TCM practitioners must continue learning to maintain licence, MOH proposes

The number of TCM practitioners in Singapore has grown by a third in the past decade, and some practices are being used in public hospitals.
The number of TCM practitioners in Singapore has grown by a third in the past decade, and some practices are being used in public hospitals.PHOTO: AFP

SINGAPORE - The 3,200 traditional Chinese medicine (TCM) practitioners here will need to keep upgrading their knowledge throughout their careers - just as mainstream doctors are required to do - if the laws are amended to make it mandatory.

The Ministry of Health (MOH) would like to make continuing professional education (CPE) compulsory for the sector as part of several changes to "further strengthen the existing provisions and ensure greater alignment" with what is being done with other healthcare professionals, such as pharmacists and dentists.

It also wants, for instance, to raise the maximum fine the TCM Practitioners Board can impose on errant practitioners from the current $10,000 to $50,000.

Practitioners and the public have until May 3 to send in their feedback on the proposed changes .

The ministry said on Wednesday (April 4) that since the TCM Practitioners Act was set up in 2000, the Board has "progressively put in place programmes and frameworks to raise the professional standards" here. However, it was timely now to review the Act so it remains relevant to the practice.

The number of TCM practitioners has grown by a third in the past decade, and practices like acupuncture are used in public hospitals.

The MOH has proposed three changes:

- First, enhance the disciplinary framework and strengthen the TCM Practitioners Board's powers of investigation. Aside from the investigations committees which the board now has, the Act will be amended to provide for a Complaints Review Committee.

The Act will also specify the maximum time the two committees will be allowed to finish their investigations. Based on other healthcare Acts, these committees should complete their work within three months, but can ask for an extension if the case is complex.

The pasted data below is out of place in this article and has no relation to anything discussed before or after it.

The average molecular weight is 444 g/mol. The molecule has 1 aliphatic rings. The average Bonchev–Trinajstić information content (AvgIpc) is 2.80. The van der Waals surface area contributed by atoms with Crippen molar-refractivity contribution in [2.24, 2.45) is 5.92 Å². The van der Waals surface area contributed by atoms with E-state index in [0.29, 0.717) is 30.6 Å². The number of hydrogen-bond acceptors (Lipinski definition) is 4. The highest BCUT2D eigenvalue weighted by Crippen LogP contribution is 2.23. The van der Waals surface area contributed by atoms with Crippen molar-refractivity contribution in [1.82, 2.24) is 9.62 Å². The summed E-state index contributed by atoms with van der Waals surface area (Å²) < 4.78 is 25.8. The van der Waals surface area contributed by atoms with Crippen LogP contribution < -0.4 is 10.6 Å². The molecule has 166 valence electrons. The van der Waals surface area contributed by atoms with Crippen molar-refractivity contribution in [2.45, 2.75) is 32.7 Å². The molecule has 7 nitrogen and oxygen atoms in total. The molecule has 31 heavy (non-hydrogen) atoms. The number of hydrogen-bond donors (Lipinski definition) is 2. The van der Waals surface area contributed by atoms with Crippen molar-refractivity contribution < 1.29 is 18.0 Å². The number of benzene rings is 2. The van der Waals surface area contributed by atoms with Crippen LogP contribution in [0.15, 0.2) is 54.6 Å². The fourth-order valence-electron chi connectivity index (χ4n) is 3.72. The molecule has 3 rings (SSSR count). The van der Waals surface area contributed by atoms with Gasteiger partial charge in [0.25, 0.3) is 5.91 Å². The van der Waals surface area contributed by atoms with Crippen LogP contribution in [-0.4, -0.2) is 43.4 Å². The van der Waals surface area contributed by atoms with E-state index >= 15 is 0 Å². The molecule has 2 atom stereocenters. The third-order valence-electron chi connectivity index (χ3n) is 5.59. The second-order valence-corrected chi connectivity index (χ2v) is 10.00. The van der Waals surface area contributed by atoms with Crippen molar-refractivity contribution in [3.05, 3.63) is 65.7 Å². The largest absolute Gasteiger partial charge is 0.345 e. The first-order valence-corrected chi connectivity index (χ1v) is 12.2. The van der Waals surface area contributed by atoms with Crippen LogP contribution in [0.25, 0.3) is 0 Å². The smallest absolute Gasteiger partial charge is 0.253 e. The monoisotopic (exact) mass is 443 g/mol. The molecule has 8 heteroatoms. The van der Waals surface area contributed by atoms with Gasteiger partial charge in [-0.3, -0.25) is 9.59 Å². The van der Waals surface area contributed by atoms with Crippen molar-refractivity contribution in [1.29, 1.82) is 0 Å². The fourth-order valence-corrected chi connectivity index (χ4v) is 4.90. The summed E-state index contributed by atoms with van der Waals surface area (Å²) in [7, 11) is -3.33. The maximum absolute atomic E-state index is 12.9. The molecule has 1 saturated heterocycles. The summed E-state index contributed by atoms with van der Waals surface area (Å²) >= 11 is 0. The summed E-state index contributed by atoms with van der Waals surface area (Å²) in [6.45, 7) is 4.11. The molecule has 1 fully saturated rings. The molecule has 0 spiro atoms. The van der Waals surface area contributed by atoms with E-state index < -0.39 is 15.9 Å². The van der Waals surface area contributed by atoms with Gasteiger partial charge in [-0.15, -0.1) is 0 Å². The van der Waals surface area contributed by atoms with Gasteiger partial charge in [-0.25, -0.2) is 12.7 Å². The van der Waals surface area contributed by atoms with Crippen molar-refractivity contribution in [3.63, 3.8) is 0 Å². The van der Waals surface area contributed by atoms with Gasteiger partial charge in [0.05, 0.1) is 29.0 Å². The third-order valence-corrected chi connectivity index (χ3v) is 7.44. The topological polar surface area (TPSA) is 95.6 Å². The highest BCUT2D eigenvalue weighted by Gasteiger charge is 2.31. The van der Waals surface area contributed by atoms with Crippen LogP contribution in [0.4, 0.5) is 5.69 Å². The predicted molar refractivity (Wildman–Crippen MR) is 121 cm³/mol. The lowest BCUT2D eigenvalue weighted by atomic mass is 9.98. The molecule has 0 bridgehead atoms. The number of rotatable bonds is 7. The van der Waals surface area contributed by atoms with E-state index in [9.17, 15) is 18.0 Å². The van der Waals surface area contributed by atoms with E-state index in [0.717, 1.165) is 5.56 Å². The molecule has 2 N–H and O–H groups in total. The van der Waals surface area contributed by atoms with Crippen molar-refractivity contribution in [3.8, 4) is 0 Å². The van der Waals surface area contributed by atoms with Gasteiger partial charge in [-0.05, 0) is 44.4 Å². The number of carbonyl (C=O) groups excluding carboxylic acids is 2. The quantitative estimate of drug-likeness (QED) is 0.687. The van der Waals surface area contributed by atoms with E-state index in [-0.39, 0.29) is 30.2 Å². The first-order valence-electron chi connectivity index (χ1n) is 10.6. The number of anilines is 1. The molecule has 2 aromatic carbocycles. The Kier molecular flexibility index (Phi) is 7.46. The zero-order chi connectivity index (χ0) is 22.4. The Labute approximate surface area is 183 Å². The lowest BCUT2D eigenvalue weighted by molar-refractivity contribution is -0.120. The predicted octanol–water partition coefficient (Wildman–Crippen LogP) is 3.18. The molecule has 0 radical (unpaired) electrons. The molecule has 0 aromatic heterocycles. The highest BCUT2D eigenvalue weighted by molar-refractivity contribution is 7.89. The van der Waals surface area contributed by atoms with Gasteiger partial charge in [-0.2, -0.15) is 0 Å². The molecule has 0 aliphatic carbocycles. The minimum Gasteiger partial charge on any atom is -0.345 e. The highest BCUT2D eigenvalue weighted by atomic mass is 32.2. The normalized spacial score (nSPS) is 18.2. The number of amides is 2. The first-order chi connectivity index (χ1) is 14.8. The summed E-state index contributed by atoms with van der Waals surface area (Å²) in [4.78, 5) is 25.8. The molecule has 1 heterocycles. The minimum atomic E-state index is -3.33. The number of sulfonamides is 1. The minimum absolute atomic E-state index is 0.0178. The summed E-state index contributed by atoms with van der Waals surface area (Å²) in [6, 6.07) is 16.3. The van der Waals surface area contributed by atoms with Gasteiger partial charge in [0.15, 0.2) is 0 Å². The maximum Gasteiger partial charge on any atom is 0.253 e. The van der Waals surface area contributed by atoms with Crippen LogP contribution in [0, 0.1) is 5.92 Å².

In addition, the maximum fine the TCM Practitioners Board can impose will be raised from $10,000 to $50,000 for those found guilty of professional misconduct.

The professional governing bodies for dental, pharmaceutical and allied healthcare professionals are able to levy fines of $50,000, so the change brings the TCM sector in line with them.

Currently, the TCM Practitioners Board can suspend or cancel the registration of errant practitioners. Last year, it suspended two practitioners for three months and six months, respectively. This power will not change.

- Second, to allow the board to look into whether a practitioner is fit to practise. If not, he could be temporarily suspended for up to 18 months "if it is necessary for the protection of members of the public" or in the practitioner's own interest.

- Lastly, to make CPE compulsory. While the scheme is available now, not everyone takes it up. Once amended, practitioners will have to acquire 50 points over a two-year period. For example, one hour as a speaker or instructor would give the practitioner two CPE points.

Mr William Peh, a TCM practitioner of six years, is all for CPE. He has been fulfilling the current recommendation of 25 CPE points per year. "I'm a full-time physician and I want to upgrade myself," he said.

Getting 50 points over two years will not be a problem, he said, as there are many courses available. Mr Peh added that the board also accepts self-declaration of attendance at overseas conferences.

Miss Caryn Peh, managing director of Group Clinic Services at Eu Yan Sang International, which runs more than 20 TCM clinics here, said: "Elevating standards is the way to move forward the industry and ensure it remains relevant.

"It is timely as expectations by patients are rising because they are now more aware, educated, and receptive of TCM treatments and products."